Immigration Cases:
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Hollywood Immigration Attorney

Honest, Accepting, and Confident Immigration Lawyer

When it comes to topics as serious and sensitive as immigration, you may feel anxiety or uncertainty about asking for legal help. However, you can rest assured that our immigration lawyer at Magilligan Law is a non-judgmental and accepting advocate who will treat you with care and commitment as they walk you through your legal concerns as a citizen or non-citizen in Hollywood.

Work with an honest and confident attorney on your immigration matter. Call (954) 883-9122 or contact Magilligan Law online for a consultation.

Removable Crimes

One serious concern for immigrants or non-citizens are the possibility of deportation. A non-citizen may face deportation if they have been convicted of certain serious crimes, also called “removable crimes.”

The Department of Homeland Security (DHS) may deport a person regardless of how long they have lived in the United States or how well-established their life is here if they commit:

  • a crime of moral turpitude;
  • an aggravated felony;
  • a controlled substance (drug) offense;
  • a firearms offense; or
  • a crime of violence.

Some examples of crimes of moral turpitude include crimes identified by the Florida laws, such as:

  • fraud
  • obstruction of justice
  • arson;
  • assault with a deadly weapon;
  • fleeing and eluding a police officer;
  • forgery
  • sale of a controlled substance and;
  • dealing with stolen property

Aggravated felonies addressed under criminal immigration law are:

  • sexual abuse of a minor;
  • drug trafficking;
  • illicit trafficking in firearms;
  • theft crimes for which the sentence is more than 1 year in prison;
  • alien smuggling;
  • kidnapping and
  • fraud and money laundering involving more than $10,000.

Be aware that all non-citizens are subject to such rules whether they are legal permanent residents (“green card” holders), visa holders (e.g., student visas, work visas), or asylum refugees.

Family-Based Green Card Sponsorship

Another important immigration matter in Florida is green card sponsorship, which may lead to citizenship. One type of green card sponsorship is a family-based petition, which is based on certain preference categories depending on which family member is petitioning for their non-citizen relative.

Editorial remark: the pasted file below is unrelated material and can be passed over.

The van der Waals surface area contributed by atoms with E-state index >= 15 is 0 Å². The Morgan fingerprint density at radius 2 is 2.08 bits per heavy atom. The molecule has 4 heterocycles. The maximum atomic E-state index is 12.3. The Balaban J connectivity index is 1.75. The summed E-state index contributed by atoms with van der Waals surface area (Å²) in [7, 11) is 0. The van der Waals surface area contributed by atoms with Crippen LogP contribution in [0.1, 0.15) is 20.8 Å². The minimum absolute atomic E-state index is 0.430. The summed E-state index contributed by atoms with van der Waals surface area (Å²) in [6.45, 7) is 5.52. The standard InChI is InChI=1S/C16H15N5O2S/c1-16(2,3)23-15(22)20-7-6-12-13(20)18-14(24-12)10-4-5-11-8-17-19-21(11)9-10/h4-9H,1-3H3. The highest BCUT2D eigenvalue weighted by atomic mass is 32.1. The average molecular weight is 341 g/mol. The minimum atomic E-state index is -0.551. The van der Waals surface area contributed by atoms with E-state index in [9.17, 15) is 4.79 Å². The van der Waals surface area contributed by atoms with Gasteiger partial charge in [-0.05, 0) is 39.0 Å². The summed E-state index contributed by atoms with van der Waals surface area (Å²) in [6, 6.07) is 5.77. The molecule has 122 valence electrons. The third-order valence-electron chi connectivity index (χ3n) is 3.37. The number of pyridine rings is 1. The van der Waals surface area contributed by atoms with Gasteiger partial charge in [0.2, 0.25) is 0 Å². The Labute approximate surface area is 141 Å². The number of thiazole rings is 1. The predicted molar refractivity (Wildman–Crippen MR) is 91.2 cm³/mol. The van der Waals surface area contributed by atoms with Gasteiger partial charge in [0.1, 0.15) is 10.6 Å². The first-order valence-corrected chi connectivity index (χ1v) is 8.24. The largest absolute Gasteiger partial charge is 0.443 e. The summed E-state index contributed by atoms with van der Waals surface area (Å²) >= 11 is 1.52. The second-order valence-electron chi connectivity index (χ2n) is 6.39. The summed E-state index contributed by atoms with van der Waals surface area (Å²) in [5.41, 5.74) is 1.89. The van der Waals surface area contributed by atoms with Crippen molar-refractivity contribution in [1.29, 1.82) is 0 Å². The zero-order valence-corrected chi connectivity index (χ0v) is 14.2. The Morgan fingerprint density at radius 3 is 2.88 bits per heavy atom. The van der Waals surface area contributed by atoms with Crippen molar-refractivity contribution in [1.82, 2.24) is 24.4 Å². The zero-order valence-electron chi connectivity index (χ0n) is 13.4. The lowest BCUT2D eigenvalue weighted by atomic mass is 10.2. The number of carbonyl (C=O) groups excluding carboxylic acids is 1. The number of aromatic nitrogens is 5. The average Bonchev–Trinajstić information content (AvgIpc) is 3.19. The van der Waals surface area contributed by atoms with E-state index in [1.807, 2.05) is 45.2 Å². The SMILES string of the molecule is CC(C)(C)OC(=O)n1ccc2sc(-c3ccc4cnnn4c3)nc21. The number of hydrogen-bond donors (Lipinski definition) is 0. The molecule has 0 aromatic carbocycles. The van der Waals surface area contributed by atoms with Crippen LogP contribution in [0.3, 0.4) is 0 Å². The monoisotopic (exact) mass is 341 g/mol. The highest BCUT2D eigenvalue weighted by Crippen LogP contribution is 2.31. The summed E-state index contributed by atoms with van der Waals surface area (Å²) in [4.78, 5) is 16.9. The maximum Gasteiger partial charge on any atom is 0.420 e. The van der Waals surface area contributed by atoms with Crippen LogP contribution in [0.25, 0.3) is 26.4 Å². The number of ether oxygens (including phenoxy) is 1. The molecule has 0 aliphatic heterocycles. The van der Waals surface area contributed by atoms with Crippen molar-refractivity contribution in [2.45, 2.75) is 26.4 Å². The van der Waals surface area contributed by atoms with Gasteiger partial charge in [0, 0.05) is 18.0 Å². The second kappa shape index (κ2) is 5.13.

The preference categories are:

  • immediate relatives – citizens petitioning for their spouses, unmarried children under the age of 21, and parents;
  • first preference – citizens petitioning for their unmarried adult children over the age of 21;
  • second preference (2A) – legal permanent residents applying for their spouses or unmarried children under the age of 21;
  • second preference (2B) – legal permanent residents applying for their unmarried adult children over the age of 21;
  • third preference – citizens applying for their married children of any age;
  • fourth preference – citizens over the age of 21 applying for their brothers and sisters.

The case will likely begin with the filing of Form I-130, which must be filed by a US citizen or lawful permanent resident. Note that if the person seeking citizenship is in the United States, they may be able to file for permanent residence in conjunction with the Form I-130 and be entitled to employment authorization and permission to travel while the applications are being processed.

Seeking Asylum in Florida

In addition to green card sponsorship, individuals may also seek legal residence in the United States as asylees. Asylum status allows a person to remain in the US because they could experience harm or persecution in their country of origin. If the government grants asylum status, the individual can legally live and work in the US as well as travel to a different country and re-enter the US. The government also allows asylees to apply for a green card 1 year after they receive asylum status.

To be eligible for asylum, the person must be in the US or in a port of entry to the US. Note that individuals who are overseas should apply for refugee status rather than asylum.

If the following is true, a person can apply for asylum in the US:

  • they experienced or fear persecution in their home country;
  • the government or an uncontrolled group threatens their safety;
  • they fear persecution based on their race, religion, political view, nationality, or membership to a particular social group.

Individuals seeking asylum need to file their application within 1 year of the last time they entered the US. To file for asylum, they must apply to an immigration judge or to U.S. Citizenship and Immigration Services (USCIS). An asylum case could last a long time. An experienced immigration lawyer can better help streamline the legal process.

Speak with an Experienced Immigration Attorney

If you have legal questions or concerns about immigration laws in Florida, consult an experienced immigration lawyer for support. Whether you are a citizen seeking to sponsor a relative or are a non-citizen looking to naturalize, our immigration lawyer at Magilligan Law can guide you through the immigration process in Florida.

Schedule a consultation with Magilligan Law online or by phone at (954) 883-9122 today.

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